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Old 05-28-2014, 07:22 PM
 
7 posts, read 12,962 times
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I regret this being a super long story..but, I feel it's necessary given the circumstances. Thanks for taking your time to read it and respond if you do. It's much appreciated!

I lived at an apartment for 8 months that I really enjoyed. Small community and great apartment manager who was very aware of what she was doing. At the end of my time there, she was fired for reasons I don't know.

Two months after moving out, the apartment I wanted there became available. I was on a waiting list to move into this specific apartment so I reached out to the NEW apartment manager and she told me she is already showing it to other people. She refused to show it to me before them even though I had agreed I will rent it right away. I called her boss (knew him from living there before) and he agreed they need to rent it to me because I was on the waiting list. (She hated the fact that I did this and it ruined our relationship from the beginning.. But it's only fair that I get the apartment since I was on the waiting list..She just wasn't aware of it)

I went down and signed a few documents. One being an application that included a "Move in date" which I filled in because the manager did not write anything on the document but I did ask her before I wrote in June 1st and she confirmed June 1st. The other document being security deposit and cleaning fee, and the last being my background check. I did not receive copies of these at this time and she did not mention this at all.

This was three weeks before the "move in date" which we verbally agreed to and I BELIEVE it's on the document we signed. I am not positive but I have asked for copies and will find out tomorrow. I do have a screenshot of the craigslist listing that does say available June 1st and that is the only date I ever saw and heard of during all of this.

Yesterday, I asked her via text if I can move in a few days early because she offered that to me before. She said no because they are finishing the wooden floors and that it won't be ready until June 4th. I told her I made arrangements to have my house rented out already and can't move in on June 4th and that I need move in June 1st. She then suggested skipping the floor work and letting me move in with a scratched up semi-nasty wooden floor.

I advised her that we agreed to June 1st and she disagreed. I told her to look at what we signed and it will say June 1st but she avoided the question. After a long text convo all day that was as confusing as could be, she basically said I can't move in June 4th if I want the floors finished. Instead, I can move in and skip the floors which she originally agreed to verbally that they would fix before I moved in. (Verbal agreements in WA are legal based on RCWs I read before I posted this)

So, I called her boss because she was not able to communicate clearly or effectively and he acknowledged there is an opportunity for training for her and asked what they can do to make me happy. I said that I would like to view the documents I signed (originals) and make copies of them and if the date on there says June 1st, I would like a refund of the deposit/cleaning fee, and application fee because they "breached" the contract. BAD MOVE now that I think about it because they can easily take the original and block out the June 1st date which I know is on there and then they can easily claim it was never on there.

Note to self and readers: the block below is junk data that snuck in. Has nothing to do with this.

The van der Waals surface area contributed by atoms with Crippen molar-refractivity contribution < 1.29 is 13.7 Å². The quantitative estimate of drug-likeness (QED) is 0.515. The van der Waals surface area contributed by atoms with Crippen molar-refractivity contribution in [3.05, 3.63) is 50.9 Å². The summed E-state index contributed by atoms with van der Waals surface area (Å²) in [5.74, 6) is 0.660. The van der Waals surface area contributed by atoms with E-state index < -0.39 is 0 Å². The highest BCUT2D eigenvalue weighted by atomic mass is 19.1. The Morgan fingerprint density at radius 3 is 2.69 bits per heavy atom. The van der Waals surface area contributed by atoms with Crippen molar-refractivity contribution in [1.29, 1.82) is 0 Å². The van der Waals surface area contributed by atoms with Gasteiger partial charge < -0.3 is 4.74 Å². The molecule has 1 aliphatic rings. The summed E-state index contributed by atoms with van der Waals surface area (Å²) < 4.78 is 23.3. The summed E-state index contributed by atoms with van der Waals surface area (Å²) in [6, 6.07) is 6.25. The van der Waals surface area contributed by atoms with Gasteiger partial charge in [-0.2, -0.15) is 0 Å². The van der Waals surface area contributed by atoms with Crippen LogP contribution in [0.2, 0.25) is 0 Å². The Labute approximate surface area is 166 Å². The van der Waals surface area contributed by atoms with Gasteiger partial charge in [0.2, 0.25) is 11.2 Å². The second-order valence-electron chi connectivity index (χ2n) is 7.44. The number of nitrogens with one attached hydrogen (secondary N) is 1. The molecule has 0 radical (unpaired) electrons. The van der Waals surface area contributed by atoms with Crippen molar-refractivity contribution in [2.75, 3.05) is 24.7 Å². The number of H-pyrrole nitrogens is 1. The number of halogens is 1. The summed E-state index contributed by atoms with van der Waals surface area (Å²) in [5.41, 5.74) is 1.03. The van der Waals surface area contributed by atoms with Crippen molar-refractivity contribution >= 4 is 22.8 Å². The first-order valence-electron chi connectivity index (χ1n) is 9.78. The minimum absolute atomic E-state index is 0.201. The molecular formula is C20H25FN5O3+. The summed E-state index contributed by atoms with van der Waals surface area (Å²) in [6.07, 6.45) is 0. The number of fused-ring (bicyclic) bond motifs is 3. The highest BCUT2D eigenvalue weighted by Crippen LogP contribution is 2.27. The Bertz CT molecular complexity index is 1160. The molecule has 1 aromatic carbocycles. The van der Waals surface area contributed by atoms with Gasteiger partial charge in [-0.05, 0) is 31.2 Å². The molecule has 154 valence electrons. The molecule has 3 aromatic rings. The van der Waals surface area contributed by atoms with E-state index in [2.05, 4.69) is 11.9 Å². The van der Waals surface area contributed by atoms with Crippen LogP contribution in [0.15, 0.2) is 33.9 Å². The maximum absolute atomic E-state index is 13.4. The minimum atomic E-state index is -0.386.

He said that isn't breaching a contract because this is an application. I get the feeling he COULD be right but at the same time, I have given them about $500.00 and signed a document that has a MOVE IN date.
Technically, we agreed that I move in on June 1st and they have had my deposit and cleaning fee since early May on the basis that I move June 1st. If this changes, I need to be notified, right? How can they change the original agreement (application) without notification or me signing off on it?

This is the tricky part. Is an application with a move in date considered anything? Can I hold them accountable for that move in date? I planned EVERYTHING around this date because we agreed to it and now it's changed without notification. I only found out because I asked.

So what is my recourse? Anything? If you think about it... I could technically move in when I am comfortable because they are saying we never agreed to a date. So, on the basis that June 1st wasn't the date and there is nothing written on the rental application, I could just say "welllll, I won't be ready until July 1st." Right? If June 1st is not written on there and no date is, what can they even do? I can move in whenever? Or?

Thanks again for taking your time... And any responses are appreciated! I am a landlord myself and have rented to others so please consider that before you go off on me being some annoying tenant. I have rented in the past and had no issues. But, this issue is stemming from a new apartment manager who has no prior rental experience. This is what I have been told by her boss. She used to own a toy store. So there ya go. Thanks again
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Old 05-28-2014, 08:09 PM
 
Location: Silicon Valley
18,666 posts, read 25,847,979 times
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First, sorry if I offend you, but if you were a knowledgeable about real estate law or contract law, you wouldn't need to ask these questions. The only way to answer you, is to educate you. If you will find that offensive, don't read my response.